Homily for Mass for 3rd Sunday in Lent Year A + Opening of Catholic Institute of Sydney Academic Year
St. Mary’s Cathedral, Sydney, 12 March 2023
The artificial intelligence chatbot ChatGPT was launched recently, breaking all records by reaching 100 million users in its first month. (By way of comparison: Google took a year to get that number of users, Instagram needed two, and Facebook only got there after four years!). As a result, the OpenAI company, which no one had heard of previously, is now valued at US$29 billion. ChatGPT mimics human conversation and answers user questions. But it is versatile enough to write and debug computer programmes, solve equations, tutor students, fill in job applications, compose music, lyrics, poems and plays, write jokes and fairytales, generate student essays, research articles and abstracts… but no, I have not yet resorted to using AI to write my homilies! ChatGPT can answer follow-up questions, admit mistakes, challenge incorrect premises, and reject inappropriate requests. And it can all seem remarkably human. This tool may prove as useful and widespread as calculators and Google. Many predict AI will revolutionise entire industries and make humans redundant for many tasks. Elon Musk described ChatGPT as “scary good” and only yesterday it was argued in the Daily Telegraph that those who master AI will have a decided advantage in the Australian jobs market going forward.
The technology is not without its downsides! Because ChatGPT enables students to outsource their essays to an app that is hard to detect and not plagiarising, educational institutions will face big problems in getting their students to do their own research and writing, and then to assess them. And because it depends upon human-led hardware, programming, algorithms, data sets, and so on, it comes with various all-too-human confusions and prejudices. ChatGPT’s answers can be very plausible-sounding but wildly mistaken. Some commentators fear even more nefarious or apocalyptic effects of such technologies.
Botticelli’s St Thomas Aquinas ca. 1481, Granger collection, New York
This is not an occasion to open up all the issues raised by Artificial Intelligence. Suffice it here to say that in Christian belief only God is pure spirit or intelligence, as Jesus says in today’s Gospel (Jn 4:24); the Son of God is the Logos, argument or communication of the Father; and human intelligence is at best a participation in that. In the tradition of Plato and Aristotle, Augustine and Boethius, Aquinas and so many since, the proper goal of human reason is ascertaining what is true and informing virtuous action. We don’t construct truth as a personal plaything, fashioned to our own liking. Though we have different perspectives and feelings, talk of “my truth” and “your truth” is misleading, and current fashion and ‘community standards’ are not its arbiters. Rather, truth is about recognising reality for what it is. Alongside goodness, beauty and unity, truth is something worthy of a lifetime’s attention and study.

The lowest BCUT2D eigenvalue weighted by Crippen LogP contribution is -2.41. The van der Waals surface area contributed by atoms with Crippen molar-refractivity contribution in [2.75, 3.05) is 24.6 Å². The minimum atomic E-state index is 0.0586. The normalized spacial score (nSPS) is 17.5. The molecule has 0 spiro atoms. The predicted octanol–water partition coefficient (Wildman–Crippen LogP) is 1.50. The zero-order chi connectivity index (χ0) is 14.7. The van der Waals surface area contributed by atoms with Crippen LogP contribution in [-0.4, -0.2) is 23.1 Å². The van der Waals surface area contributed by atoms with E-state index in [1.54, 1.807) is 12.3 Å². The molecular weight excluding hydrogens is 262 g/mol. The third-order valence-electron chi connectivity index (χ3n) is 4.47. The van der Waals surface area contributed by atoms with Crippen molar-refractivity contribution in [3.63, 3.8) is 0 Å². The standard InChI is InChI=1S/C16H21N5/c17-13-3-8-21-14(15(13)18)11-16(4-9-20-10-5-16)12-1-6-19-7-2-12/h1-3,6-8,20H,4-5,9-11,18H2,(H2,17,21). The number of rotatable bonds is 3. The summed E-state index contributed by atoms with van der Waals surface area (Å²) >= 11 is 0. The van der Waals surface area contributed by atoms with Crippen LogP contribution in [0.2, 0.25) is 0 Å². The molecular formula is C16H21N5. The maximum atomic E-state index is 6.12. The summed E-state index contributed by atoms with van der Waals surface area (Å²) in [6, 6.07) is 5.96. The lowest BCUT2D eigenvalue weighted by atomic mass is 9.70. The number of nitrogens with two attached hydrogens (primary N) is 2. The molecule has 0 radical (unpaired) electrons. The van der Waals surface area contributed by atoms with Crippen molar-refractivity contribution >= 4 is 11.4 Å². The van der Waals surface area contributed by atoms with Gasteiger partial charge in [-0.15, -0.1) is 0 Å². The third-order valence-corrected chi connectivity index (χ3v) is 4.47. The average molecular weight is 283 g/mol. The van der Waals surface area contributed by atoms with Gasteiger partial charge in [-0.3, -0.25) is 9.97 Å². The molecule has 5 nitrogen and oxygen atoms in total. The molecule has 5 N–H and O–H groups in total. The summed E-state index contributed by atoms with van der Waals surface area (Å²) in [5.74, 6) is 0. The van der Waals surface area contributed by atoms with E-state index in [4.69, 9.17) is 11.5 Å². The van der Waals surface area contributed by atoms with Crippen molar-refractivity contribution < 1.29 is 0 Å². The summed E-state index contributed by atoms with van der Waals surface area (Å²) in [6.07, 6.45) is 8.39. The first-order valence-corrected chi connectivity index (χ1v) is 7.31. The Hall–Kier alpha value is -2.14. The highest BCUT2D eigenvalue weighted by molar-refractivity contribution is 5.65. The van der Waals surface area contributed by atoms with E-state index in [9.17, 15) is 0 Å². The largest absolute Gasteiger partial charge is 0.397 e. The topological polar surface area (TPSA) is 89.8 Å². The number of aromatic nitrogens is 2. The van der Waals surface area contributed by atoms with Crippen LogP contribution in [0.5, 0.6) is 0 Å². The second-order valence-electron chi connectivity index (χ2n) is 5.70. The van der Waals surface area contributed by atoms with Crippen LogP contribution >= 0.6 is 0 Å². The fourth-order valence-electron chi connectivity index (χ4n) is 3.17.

Which might all sound rather highbrow and abstract—the sort of thing you’d hear at the Catholic Institute of Sydney or one of our Catholic universities. After all, the God of Moses, against whom the Israelites murmur in our first reading (Ex 17:3-7) is shown to be a very personal God of mercy and compassion; but He is also revealed to Moses in the burning bush as the very metaphysical “I am” or pure Being (Ex 3:14) and on Mount Horeb as the decidedly moral law-giver (Ex ch. 20 etc.).
Then in Christ the Teacher God reveals Himself further, as truth incarnate (Mk 12:14; Lk 20:21; Jn 1:1-17; 4:24; 14:6), “the Way, the Truth, and the Life” (Jn 14:17), the witness to the Truth (Jn 18:37), who came to consecrate and liberate His disciples in truth (Jn 8:32; 17:17). That His tutoring might continue after He had gone, Jesus promised to send us the Spirit of Truth (Jn 14:17; 15:26; 16:13). So God informs our intelligence with His, making His truth known by faith in His revealed Word (Holy Scripture), His will known in morals through the natural law (inscribed in our conscience), His very person known in Jesus (the God-man). Confronted with this truth, some were fascinated, persuaded, even compelled, others resistant, aggravated, repulsed. At the climax of Jesus’ Lenten journey to the cross, Pilate will famously ask “Truth? What’s that?” while staring directly at Truth Himself (Jn 18:38).